Industry 4.0 is hot, and it’s gaining traction daily because optimizing automated production systems doesn’t just save energy, reduce downtime, and improve yields, it saves a lot of money for those very same reasons. A company with a facility operating at 90% efficiency will outperform a company whose production is only at 80% of its potential, all other things being roughly equal. Better systems save money, energy, and resources at every level, with cascading benefits.
These cascading benefits are like a good version of the horseshoe nail story. In the original story, the loss of a nail cost a kingdom. In the new Industry 4.0 paradigm, the horse is smart and self-monitoring, and provided the rider a predictive maintenance alert about the loose horseshoe. Smart tools empower intelligent processes and precision is the grail of any toolmaker. There is no precision without feedback, and accurate, efficient, and functional sensing is a critical enabler.
The transmitter can be permanently mounted on a fixture, or on a threaded probe holder using two jam nuts. The probe/transmitter unit has one connector for the antenna, and a second connector to attach the battery for portable operation The receiver communicates with up to 4 wireless displacement sensors to receive displacement readings, and interfaces as a RS-485 Modbus RTU device which is ideal for PLC interfacing.
We should note here that what we refer to as a “receiver” and “transmitter” is a bit of an oversimplification. Both the “transmitter” sensor and “receiver” are both, in fact, transceivers that can transmit as well as receive. For example, one receiver can interrogate up to 4 separate “transmitter” sensors which allows the user to see rotor tilt, and rotor wear such as a bow in the shape of the rotor. The receiver can also transmit to a sensor and change its sample rate, filtering characteristic, or even check on the transmitter’s remaining battery life.
A “start sample” command is sent to the selected sensor to begin receiving data at a selected rate. For single samples, a manual sample sequence command can be executed at any point. The sample sequence puts the sensor into a powered-on state for a single sample cycle. Upon completion of the cycle, the sensor transmits the data and goes back to a low-power state.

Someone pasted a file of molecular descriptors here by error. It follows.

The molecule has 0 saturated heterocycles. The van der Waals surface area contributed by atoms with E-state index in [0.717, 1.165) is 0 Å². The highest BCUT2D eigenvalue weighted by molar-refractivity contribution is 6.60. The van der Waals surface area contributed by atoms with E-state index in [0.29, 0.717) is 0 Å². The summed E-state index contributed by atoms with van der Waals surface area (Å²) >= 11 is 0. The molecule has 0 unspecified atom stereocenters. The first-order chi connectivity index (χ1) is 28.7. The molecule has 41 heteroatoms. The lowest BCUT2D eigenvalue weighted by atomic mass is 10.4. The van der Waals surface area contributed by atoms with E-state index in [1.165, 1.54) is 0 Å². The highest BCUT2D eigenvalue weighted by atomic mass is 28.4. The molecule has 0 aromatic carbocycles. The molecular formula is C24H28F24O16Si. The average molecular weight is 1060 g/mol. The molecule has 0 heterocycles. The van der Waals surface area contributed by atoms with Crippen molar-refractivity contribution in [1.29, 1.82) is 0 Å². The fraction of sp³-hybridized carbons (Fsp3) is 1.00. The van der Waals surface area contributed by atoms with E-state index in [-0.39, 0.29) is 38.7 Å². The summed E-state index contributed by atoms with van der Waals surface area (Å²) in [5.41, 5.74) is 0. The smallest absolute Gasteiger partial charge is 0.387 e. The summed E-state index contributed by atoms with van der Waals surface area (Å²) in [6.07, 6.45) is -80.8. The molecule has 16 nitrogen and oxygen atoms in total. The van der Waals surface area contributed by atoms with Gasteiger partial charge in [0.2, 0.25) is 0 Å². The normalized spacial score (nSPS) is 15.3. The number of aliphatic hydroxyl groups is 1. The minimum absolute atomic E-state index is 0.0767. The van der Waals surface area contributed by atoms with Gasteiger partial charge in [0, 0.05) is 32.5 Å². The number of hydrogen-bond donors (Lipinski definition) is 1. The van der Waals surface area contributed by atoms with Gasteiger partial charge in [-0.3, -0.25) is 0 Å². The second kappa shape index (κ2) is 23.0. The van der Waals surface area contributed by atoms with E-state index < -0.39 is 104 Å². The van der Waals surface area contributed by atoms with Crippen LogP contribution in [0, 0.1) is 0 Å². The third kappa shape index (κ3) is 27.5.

Both the transmitter “sensor” and receiver devices are “Bluetooth” radio frequency transceivers, capable of transmitting and receiving digital packet messages. Multiple sensor and receiver devices may be operated in a close environment as they will not interfere with each other. Users can program and calibrate the probe assemblies with MTI-provided software.
In manufacturing processes, as in everything today, tolerances have tightened up. Even something as rudimentary as textile manufacturing, which has been going on for 50,000 years or more, the control of the machinery that makes this stuff has constantly gotten tighter and tighter and tighter. The tolerances have tightened up, so that you get more throughput out of the machinery. You get your money back faster, the ROI. The gap measurements that you're making in the cutting and sewing machinery are becoming tighter and tighter also. And these are tied directly to quality.
In this case, as an example, if we take a typical carding machine and want it to run in optimal performance, the tolerances, if they can be maintained, will produce the best throughput of the material from the machine, at the highest quality. in this particular case, considering the wireless functionality, sometimes you've got to make high tolerance gap measurements and you just can't get in there.